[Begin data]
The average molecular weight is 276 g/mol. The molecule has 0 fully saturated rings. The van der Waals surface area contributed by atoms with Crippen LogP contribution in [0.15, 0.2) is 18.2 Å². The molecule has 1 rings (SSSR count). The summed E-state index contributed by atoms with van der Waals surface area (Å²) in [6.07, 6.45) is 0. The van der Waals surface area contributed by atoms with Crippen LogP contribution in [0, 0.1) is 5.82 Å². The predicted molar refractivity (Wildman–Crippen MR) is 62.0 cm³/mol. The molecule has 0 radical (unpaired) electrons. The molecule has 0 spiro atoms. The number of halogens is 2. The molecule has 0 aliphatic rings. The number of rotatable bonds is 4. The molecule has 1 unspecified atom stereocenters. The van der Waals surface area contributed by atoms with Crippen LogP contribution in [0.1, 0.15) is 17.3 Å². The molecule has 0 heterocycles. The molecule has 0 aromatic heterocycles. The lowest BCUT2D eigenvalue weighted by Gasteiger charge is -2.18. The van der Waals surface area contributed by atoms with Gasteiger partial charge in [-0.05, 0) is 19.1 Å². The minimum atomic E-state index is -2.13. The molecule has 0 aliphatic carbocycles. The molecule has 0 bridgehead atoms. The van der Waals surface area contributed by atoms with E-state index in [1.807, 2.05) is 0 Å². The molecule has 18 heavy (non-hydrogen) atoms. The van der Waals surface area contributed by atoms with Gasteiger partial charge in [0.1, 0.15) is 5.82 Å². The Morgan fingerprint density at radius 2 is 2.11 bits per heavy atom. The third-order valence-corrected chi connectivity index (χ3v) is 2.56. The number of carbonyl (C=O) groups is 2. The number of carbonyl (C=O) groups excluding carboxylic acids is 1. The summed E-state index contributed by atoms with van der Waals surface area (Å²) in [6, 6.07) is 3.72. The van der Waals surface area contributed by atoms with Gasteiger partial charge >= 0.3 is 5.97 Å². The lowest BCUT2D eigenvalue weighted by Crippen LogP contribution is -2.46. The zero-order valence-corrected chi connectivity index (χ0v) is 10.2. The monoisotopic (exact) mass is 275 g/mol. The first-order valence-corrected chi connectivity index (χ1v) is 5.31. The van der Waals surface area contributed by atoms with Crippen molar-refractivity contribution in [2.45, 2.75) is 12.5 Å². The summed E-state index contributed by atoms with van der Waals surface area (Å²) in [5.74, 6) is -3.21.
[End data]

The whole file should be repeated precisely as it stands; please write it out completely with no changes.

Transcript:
The average molecular weight is 276 g/mol. The molecule has 0 fully saturated rings. The van der Waals surface area contributed by atoms with Crippen LogP contribution in [0.15, 0.2) is 18.2 Å². The molecule has 1 rings (SSSR count). The summed E-state index contributed by atoms with van der Waals surface area (Å²) in [6.07, 6.45) is 0. The van der Waals surface area contributed by atoms with Crippen LogP contribution in [0, 0.1) is 5.82 Å². The predicted molar refractivity (Wildman–Crippen MR) is 62.0 cm³/mol. The molecule has 0 radical (unpaired) electrons. The molecule has 0 spiro atoms. The number of halogens is 2. The molecule has 0 aliphatic rings. The number of rotatable bonds is 4. The molecule has 1 unspecified atom stereocenters. The van der Waals surface area contributed by atoms with Crippen LogP contribution in [0.1, 0.15) is 17.3 Å². The molecule has 0 heterocycles. The molecule has 0 aromatic heterocycles. The lowest BCUT2D eigenvalue weighted by Gasteiger charge is -2.18. The van der Waals surface area contributed by atoms with Gasteiger partial charge in [-0.05, 0) is 19.1 Å². The minimum atomic E-state index is -2.13. The molecule has 0 aliphatic carbocycles. The molecule has 0 bridgehead atoms. The van der Waals surface area contributed by atoms with E-state index in [1.807, 2.05) is 0 Å². The molecule has 18 heavy (non-hydrogen) atoms. The van der Waals surface area contributed by atoms with Gasteiger partial charge in [0.1, 0.15) is 5.82 Å². The Morgan fingerprint density at radius 2 is 2.11 bits per heavy atom. The third-order valence-corrected chi connectivity index (χ3v) is 2.56. The number of carbonyl (C=O) groups is 2. The number of carbonyl (C=O) groups excluding carboxylic acids is 1. The summed E-state index contributed by atoms with van der Waals surface area (Å²) in [6, 6.07) is 3.72. The van der Waals surface area contributed by atoms with Gasteiger partial charge >= 0.3 is 5.97 Å². The lowest BCUT2D eigenvalue weighted by Crippen LogP contribution is -2.46. The zero-order valence-corrected chi connectivity index (χ0v) is 10.2. The monoisotopic (exact) mass is 275 g/mol. The first-order valence-corrected chi connectivity index (χ1v) is 5.31. The van der Waals surface area contributed by atoms with Crippen molar-refractivity contribution in [2.45, 2.75) is 12.5 Å². The summed E-state index contributed by atoms with van der Waals surface area (Å²) in [5.74, 6) is -3.21.